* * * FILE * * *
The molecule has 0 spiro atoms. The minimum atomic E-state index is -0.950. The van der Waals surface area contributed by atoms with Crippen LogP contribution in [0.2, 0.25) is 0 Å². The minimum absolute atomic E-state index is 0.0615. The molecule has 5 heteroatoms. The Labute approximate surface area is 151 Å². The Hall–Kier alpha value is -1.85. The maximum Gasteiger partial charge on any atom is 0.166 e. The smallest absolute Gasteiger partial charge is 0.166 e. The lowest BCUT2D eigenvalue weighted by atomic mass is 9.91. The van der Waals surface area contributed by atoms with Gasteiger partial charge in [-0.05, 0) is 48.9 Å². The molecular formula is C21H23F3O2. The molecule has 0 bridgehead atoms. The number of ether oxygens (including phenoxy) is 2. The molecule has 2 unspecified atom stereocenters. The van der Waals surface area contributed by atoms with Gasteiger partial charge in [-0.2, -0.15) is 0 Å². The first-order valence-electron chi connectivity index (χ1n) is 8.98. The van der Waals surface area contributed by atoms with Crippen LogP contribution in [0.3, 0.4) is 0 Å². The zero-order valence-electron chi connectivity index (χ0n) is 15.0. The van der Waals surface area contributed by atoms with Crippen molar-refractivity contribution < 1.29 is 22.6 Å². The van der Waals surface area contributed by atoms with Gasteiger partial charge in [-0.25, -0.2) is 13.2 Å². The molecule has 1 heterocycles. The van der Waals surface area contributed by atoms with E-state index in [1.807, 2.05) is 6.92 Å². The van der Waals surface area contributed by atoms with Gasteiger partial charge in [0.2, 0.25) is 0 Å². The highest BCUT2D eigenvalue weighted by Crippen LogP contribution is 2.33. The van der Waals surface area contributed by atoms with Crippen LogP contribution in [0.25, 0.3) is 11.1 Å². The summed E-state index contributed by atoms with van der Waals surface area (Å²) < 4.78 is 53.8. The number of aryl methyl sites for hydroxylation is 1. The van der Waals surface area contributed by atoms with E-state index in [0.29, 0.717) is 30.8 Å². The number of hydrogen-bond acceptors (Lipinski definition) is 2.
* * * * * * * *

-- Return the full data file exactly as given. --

The molecule has 0 spiro atoms. The minimum atomic E-state index is -0.950. The van der Waals surface area contributed by atoms with Crippen LogP contribution in [0.2, 0.25) is 0 Å². The minimum absolute atomic E-state index is 0.0615. The molecule has 5 heteroatoms. The Labute approximate surface area is 151 Å². The Hall–Kier alpha value is -1.85. The maximum Gasteiger partial charge on any atom is 0.166 e. The smallest absolute Gasteiger partial charge is 0.166 e. The lowest BCUT2D eigenvalue weighted by atomic mass is 9.91. The van der Waals surface area contributed by atoms with Gasteiger partial charge in [-0.05, 0) is 48.9 Å². The molecular formula is C21H23F3O2. The molecule has 0 bridgehead atoms. The number of ether oxygens (including phenoxy) is 2. The molecule has 2 unspecified atom stereocenters. The van der Waals surface area contributed by atoms with Gasteiger partial charge in [-0.2, -0.15) is 0 Å². The first-order valence-electron chi connectivity index (χ1n) is 8.98. The van der Waals surface area contributed by atoms with Crippen LogP contribution in [0.3, 0.4) is 0 Å². The zero-order valence-electron chi connectivity index (χ0n) is 15.0. The van der Waals surface area contributed by atoms with Crippen molar-refractivity contribution < 1.29 is 22.6 Å². The van der Waals surface area contributed by atoms with Gasteiger partial charge in [-0.25, -0.2) is 13.2 Å². The molecule has 1 heterocycles. The van der Waals surface area contributed by atoms with E-state index in [1.807, 2.05) is 6.92 Å². The van der Waals surface area contributed by atoms with Gasteiger partial charge in [0.2, 0.25) is 0 Å². The highest BCUT2D eigenvalue weighted by Crippen LogP contribution is 2.33. The van der Waals surface area contributed by atoms with Crippen LogP contribution in [0.25, 0.3) is 11.1 Å². The summed E-state index contributed by atoms with van der Waals surface area (Å²) < 4.78 is 53.8. The number of aryl methyl sites for hydroxylation is 1. The van der Waals surface area contributed by atoms with E-state index in [0.29, 0.717) is 30.8 Å². The number of hydrogen-bond acceptors (Lipinski definition) is 2.